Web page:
Israeli Court Refuses To Revoke Citizenship Of Terrorist Who Bombed Tel Aviv Bus

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Israel’s Central District Court on Sunday rejected the request of Interior Minister Aryeh Deri to revoke the citizenship of an Arab who bombed a Tel Aviv bus, saying the case was not “unusual or extreme” enough to warrant it.

Muhammed Mafarji and his father received permanent residency status in 1995, and he received Israeli citizenship in 2008. On Nov. 21, 2012, 18-year-old Mafarji detonated a bomb on a crowded Tel Aviv bus, wounding 24 people, two of them severely.

He was charged with intent to aid Israel’s enemies, attempted murder and causing severe injury, and sentenced to 25 years in prison.

But when Deri, in consultation with Israel’s Attorney General, requested that the court withdraw Mafarji’s citizenship because of his crime, the court responded that “when measuring acts of terror—most of which are brutal and criminal—what [Mafarji] did, though severe, is not unusual or extreme.”

Deri responded that the court decision “does not take the Israeli public’s emotions or those of terror victims’ families into consideration,” and asked “If placing an explosive device on a bus and injuring 24 people is not considered extreme enough, then what is considered extreme?”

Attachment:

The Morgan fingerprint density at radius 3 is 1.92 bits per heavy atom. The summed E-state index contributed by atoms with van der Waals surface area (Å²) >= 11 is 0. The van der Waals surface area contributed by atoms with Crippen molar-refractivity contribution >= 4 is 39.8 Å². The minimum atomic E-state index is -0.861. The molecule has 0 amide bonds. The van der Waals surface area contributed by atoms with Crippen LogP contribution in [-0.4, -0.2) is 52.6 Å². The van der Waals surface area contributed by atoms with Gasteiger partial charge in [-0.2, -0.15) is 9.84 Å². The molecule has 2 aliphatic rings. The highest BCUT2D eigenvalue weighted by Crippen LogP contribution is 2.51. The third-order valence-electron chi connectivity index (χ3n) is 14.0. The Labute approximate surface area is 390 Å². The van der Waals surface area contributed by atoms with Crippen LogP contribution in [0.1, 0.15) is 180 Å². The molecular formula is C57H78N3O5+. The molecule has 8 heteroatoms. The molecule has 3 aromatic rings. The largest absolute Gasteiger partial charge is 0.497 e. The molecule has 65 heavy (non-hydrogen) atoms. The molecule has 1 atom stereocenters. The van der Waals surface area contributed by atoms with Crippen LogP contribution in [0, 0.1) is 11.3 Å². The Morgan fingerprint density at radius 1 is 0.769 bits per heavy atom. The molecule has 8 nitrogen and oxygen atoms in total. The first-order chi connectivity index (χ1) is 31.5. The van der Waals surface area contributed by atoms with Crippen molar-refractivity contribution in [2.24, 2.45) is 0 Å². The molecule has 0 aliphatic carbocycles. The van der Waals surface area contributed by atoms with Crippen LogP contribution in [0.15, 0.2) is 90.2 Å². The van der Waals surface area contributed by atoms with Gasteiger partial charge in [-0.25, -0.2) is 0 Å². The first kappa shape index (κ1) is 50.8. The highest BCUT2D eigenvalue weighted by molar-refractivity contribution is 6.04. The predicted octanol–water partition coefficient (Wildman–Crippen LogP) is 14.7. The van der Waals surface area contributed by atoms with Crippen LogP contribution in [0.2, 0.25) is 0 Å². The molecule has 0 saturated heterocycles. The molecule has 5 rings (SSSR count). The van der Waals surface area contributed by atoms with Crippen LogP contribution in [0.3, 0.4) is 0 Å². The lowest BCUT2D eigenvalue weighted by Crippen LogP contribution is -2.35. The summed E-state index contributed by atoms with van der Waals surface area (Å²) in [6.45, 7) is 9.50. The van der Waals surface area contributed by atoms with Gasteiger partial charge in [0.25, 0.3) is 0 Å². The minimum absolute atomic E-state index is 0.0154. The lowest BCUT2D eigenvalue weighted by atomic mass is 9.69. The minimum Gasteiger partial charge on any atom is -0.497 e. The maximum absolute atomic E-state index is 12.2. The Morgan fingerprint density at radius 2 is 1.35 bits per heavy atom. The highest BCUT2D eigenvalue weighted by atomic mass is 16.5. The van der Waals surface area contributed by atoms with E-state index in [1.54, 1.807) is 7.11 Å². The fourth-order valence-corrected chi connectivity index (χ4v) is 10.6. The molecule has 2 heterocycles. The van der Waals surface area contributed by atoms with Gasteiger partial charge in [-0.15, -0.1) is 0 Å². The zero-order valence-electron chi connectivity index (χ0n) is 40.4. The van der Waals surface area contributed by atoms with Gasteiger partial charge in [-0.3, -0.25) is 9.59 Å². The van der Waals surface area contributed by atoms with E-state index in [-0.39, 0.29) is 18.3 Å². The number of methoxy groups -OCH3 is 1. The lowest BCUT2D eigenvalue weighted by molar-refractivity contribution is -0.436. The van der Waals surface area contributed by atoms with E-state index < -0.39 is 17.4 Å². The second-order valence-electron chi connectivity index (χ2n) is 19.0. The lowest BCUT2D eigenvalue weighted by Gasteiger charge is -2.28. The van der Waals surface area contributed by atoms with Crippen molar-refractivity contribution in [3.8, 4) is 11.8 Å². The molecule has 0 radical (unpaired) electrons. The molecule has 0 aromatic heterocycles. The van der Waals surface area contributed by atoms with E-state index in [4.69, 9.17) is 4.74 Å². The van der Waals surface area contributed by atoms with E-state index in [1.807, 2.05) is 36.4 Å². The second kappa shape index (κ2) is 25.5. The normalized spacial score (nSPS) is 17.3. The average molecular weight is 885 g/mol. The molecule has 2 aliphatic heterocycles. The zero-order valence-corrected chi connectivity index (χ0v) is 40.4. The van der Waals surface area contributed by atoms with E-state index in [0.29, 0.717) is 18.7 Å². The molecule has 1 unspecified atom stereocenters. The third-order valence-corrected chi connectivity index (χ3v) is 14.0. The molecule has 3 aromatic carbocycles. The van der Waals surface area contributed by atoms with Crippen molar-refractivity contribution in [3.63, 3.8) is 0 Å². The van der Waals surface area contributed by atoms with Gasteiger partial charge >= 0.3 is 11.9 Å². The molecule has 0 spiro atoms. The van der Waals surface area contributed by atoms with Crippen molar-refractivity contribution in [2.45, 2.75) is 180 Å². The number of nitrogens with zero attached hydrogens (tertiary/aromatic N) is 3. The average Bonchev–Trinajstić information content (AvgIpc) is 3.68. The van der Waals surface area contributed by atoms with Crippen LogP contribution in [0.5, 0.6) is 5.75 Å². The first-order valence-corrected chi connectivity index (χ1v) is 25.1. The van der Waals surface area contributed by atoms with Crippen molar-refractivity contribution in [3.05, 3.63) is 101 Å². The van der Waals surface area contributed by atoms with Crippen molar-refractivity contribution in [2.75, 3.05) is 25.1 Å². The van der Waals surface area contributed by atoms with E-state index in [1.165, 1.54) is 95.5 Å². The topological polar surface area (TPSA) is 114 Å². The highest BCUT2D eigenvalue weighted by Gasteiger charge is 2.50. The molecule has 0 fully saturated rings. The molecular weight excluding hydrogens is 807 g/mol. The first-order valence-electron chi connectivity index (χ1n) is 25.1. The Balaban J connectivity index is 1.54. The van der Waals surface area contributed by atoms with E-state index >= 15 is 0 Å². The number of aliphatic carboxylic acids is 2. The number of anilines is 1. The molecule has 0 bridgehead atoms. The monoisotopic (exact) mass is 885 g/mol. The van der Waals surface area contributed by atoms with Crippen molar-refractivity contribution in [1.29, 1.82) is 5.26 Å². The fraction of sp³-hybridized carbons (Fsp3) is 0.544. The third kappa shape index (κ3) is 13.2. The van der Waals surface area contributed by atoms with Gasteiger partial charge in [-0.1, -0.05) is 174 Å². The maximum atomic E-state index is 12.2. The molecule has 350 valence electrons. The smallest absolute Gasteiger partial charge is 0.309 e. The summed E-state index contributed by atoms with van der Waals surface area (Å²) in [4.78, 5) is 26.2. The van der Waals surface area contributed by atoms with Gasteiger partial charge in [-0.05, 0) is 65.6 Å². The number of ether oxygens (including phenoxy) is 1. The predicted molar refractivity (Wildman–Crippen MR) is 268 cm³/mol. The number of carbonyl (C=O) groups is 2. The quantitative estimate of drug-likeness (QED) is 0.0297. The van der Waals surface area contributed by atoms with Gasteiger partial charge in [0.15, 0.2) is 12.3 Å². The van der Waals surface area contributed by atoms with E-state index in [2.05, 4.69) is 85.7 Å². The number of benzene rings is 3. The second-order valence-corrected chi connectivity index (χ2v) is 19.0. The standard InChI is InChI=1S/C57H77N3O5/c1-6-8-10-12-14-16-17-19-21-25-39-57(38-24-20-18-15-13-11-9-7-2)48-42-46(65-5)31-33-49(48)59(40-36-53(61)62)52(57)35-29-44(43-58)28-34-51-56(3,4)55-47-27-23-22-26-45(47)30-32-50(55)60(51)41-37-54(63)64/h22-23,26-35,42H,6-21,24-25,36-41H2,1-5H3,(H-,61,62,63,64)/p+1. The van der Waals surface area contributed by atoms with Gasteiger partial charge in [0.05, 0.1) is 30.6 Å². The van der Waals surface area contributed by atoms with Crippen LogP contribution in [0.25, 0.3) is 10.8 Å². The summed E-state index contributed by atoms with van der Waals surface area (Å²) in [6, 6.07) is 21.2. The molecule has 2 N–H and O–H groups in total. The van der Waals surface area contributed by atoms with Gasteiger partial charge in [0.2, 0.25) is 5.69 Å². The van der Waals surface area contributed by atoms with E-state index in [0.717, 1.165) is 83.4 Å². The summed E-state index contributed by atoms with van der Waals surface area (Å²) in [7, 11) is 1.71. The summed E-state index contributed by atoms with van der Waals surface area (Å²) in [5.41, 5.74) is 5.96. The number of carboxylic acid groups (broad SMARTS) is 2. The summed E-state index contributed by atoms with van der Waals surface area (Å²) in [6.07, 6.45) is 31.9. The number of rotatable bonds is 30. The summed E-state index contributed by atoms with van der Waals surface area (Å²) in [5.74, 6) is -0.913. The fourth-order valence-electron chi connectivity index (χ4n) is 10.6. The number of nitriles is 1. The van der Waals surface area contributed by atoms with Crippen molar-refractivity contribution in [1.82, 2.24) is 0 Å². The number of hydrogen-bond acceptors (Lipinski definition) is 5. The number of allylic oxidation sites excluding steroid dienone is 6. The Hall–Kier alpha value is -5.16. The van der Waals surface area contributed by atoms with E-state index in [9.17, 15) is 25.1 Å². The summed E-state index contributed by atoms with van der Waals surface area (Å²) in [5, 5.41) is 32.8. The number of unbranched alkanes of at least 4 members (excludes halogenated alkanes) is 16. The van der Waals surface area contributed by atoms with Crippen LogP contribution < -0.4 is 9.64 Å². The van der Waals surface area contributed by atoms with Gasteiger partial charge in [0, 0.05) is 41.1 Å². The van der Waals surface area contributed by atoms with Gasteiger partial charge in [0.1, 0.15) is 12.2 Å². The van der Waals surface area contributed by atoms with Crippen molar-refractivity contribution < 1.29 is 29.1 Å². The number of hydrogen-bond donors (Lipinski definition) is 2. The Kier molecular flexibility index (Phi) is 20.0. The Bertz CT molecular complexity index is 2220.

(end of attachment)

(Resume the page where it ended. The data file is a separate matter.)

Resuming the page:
He said he would appeal the decision. JNS.ORG

{Matzav.com Israel}

3 COMMENTS

  1. Deri, why are you complaining? You and other ministers are to blame. STOP THE APATHY and get rid of these disgraceful self-appointed radical leftist judges. What kind of “Democracy” is Israel when judges are self-appointed for life?

  2. “If placing an explosive device on a bus and injuring 24 people is not considered extreme enough, then what is considered extreme?”

    If a Jew would have done the same thing C’V, these courts would have been the first to impose the strictest possible sentence.

  3. “If placing an explosive device on a bus and injuring 24 people is not considered extreme enough, then what is considered extreme?”

    If a Jew would have done the same thing C’V, these courts would have been the first to impose the strictest possible sentence.

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